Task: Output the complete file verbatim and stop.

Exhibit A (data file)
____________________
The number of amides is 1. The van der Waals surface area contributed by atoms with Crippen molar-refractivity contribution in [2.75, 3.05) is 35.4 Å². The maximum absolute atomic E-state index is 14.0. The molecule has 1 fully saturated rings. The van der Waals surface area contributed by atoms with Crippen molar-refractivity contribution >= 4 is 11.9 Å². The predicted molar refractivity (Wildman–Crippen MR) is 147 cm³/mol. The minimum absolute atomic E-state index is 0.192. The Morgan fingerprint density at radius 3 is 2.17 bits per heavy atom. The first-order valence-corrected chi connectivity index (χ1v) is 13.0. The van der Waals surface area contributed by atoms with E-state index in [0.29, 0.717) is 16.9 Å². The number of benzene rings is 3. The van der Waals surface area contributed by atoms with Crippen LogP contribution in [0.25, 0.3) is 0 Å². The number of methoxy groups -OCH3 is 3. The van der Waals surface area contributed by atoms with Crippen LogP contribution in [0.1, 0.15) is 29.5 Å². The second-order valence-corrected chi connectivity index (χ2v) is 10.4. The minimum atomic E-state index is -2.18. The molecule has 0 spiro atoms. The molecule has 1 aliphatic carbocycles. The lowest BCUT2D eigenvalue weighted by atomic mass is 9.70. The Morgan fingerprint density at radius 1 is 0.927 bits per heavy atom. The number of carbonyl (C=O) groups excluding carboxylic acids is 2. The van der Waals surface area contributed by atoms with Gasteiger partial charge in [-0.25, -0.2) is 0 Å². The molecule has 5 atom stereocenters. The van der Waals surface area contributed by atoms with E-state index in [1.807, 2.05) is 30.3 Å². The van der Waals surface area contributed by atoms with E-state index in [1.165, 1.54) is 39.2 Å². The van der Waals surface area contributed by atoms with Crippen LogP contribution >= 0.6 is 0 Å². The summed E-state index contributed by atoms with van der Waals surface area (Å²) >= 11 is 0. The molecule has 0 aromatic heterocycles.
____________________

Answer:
The number of amides is 1. The van der Waals surface area contributed by atoms with Crippen molar-refractivity contribution in [2.75, 3.05) is 35.4 Å². The maximum absolute atomic E-state index is 14.0. The molecule has 1 fully saturated rings. The van der Waals surface area contributed by atoms with Crippen molar-refractivity contribution >= 4 is 11.9 Å². The predicted molar refractivity (Wildman–Crippen MR) is 147 cm³/mol. The minimum absolute atomic E-state index is 0.192. The Morgan fingerprint density at radius 3 is 2.17 bits per heavy atom. The first-order valence-corrected chi connectivity index (χ1v) is 13.0. The van der Waals surface area contributed by atoms with E-state index in [0.29, 0.717) is 16.9 Å². The number of benzene rings is 3. The van der Waals surface area contributed by atoms with Crippen LogP contribution in [0.25, 0.3) is 0 Å². The number of methoxy groups -OCH3 is 3. The van der Waals surface area contributed by atoms with Crippen LogP contribution in [0.1, 0.15) is 29.5 Å². The second-order valence-corrected chi connectivity index (χ2v) is 10.4. The minimum atomic E-state index is -2.18. The molecule has 0 spiro atoms. The molecule has 1 aliphatic carbocycles. The lowest BCUT2D eigenvalue weighted by atomic mass is 9.70. The Morgan fingerprint density at radius 1 is 0.927 bits per heavy atom. The number of carbonyl (C=O) groups excluding carboxylic acids is 2. The van der Waals surface area contributed by atoms with Gasteiger partial charge in [-0.25, -0.2) is 0 Å². The molecule has 5 atom stereocenters. The van der Waals surface area contributed by atoms with E-state index in [1.807, 2.05) is 30.3 Å². The van der Waals surface area contributed by atoms with E-state index in [1.165, 1.54) is 39.2 Å². The van der Waals surface area contributed by atoms with Crippen LogP contribution >= 0.6 is 0 Å². The summed E-state index contributed by atoms with van der Waals surface area (Å²) >= 11 is 0. The molecule has 0 aromatic heterocycles.